Top 16 Small Cities in Michigan

Top 16 Small Cities in Michigan
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There’s something special about a small town, that you just can’t find in the big city. Maybe it’s the way everyone seems to know you (that can be a good AND bad thing, but that’s another story). Maybe it’s the sense of pride that comes from making a difference in a tight-knit community. Or perhaps it’s the friendly, independent shops where you’d rather patronize because you know the families that run them.

Here are some of those charming, beautiful towns across the Wolverine State that you should be proud to call home.

16. Grand Haven

The beach town on Lake Michigan’s east shore thrives with tourists who enjoy the natural beauty Grand Haven offers. With a population of 10,412 and a family oriented culture, this small town invites long walks on the beach and days lying in the sand, according to the Michigan website.

The downtown area features souvenir shops, clothing stores and restaurants, casual and formal. The Grand Seafood & Oyster Bar features live jazz along with wine and food, as featured on the Visit Grand Haven website. The Bil-Mar has seating with lake views and outdoor dining for those wanting to hear and smell the lake while enjoying great food.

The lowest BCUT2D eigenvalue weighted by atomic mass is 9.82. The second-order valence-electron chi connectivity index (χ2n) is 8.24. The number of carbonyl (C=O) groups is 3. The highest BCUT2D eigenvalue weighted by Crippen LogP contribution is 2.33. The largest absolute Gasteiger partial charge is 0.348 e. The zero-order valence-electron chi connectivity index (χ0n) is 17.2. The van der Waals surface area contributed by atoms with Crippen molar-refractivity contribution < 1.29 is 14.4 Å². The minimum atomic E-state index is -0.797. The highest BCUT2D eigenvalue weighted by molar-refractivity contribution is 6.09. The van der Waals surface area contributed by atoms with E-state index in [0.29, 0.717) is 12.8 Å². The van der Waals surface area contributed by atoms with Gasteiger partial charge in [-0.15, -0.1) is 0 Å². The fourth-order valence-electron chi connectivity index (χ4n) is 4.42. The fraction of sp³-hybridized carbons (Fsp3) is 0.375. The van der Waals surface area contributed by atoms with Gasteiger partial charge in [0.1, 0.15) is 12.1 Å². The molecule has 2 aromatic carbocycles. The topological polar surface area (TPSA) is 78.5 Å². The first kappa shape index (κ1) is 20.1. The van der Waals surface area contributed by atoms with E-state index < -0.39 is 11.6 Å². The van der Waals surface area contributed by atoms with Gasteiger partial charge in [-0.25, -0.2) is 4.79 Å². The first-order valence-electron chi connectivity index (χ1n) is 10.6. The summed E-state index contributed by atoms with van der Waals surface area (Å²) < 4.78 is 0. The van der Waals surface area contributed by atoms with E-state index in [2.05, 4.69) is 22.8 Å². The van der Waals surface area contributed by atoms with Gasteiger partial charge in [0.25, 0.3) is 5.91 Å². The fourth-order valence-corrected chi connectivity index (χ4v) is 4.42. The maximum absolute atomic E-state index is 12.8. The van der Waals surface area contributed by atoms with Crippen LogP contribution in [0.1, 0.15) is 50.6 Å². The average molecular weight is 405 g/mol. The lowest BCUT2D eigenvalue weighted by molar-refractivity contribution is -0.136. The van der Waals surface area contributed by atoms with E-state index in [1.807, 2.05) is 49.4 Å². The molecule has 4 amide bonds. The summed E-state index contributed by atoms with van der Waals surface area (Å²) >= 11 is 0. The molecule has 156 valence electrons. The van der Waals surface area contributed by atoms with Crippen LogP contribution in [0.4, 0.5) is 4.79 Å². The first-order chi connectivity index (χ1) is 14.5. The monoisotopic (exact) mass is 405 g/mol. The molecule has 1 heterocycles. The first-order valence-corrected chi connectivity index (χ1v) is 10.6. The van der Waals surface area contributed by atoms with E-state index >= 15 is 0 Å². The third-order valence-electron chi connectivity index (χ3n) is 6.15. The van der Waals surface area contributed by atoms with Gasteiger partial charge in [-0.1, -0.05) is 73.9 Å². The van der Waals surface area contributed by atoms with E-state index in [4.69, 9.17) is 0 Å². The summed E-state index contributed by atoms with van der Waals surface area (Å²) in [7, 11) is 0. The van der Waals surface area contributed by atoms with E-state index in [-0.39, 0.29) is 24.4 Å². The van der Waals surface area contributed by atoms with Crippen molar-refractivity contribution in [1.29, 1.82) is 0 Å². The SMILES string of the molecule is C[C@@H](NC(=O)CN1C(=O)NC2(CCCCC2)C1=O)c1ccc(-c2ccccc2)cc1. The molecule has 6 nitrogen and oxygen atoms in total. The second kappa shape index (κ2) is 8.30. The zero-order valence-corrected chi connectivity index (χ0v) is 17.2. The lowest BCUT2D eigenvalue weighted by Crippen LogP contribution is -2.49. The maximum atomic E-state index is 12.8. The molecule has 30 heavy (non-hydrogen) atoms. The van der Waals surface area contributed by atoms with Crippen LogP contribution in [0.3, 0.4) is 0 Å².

Kids have fun at the beach and the local attractions like the Tri-Cities Historical Museum. A history of the area, established in 1821 by Rix Robinson, sits in two historical buildings. Site seers get a look into the past of Grand Haven, Ferrysburg, Spring Lake and more, as found on the Visit Grand Haven website.

The city began as a trading post and grew into a prosperous hub with a ferry crossing and other commerce like logging and agriculture. The railroad expanded the city’s ties with the rest of the United States and the museum documents the stories of those people and times, the Visit Grand Haven website reports.

The world’s largest musical fountain draws residents and tourists to the downtown area for a show comparable to the Bellagio in Las Vegas, as reviewed on the Visit Grand Haven site. Show times find crowds gathered to watch the spectacular musical fountain.

The singing sands of Grand Haven mystify visitors until they learn how the sand can sing. Glaciers from the last ice age slowly etched out the Great Lakes and the surrounding landscape.

As the enormous mountains of ice scraped slowly over the earth’s crust, the tremendous pressure from their weight turned the top soils to finely ground quartz crystals. When walked on, the friction from foot to crystal make a squeaking or singing sound, which intrigues guests the Barbara-Spring website says.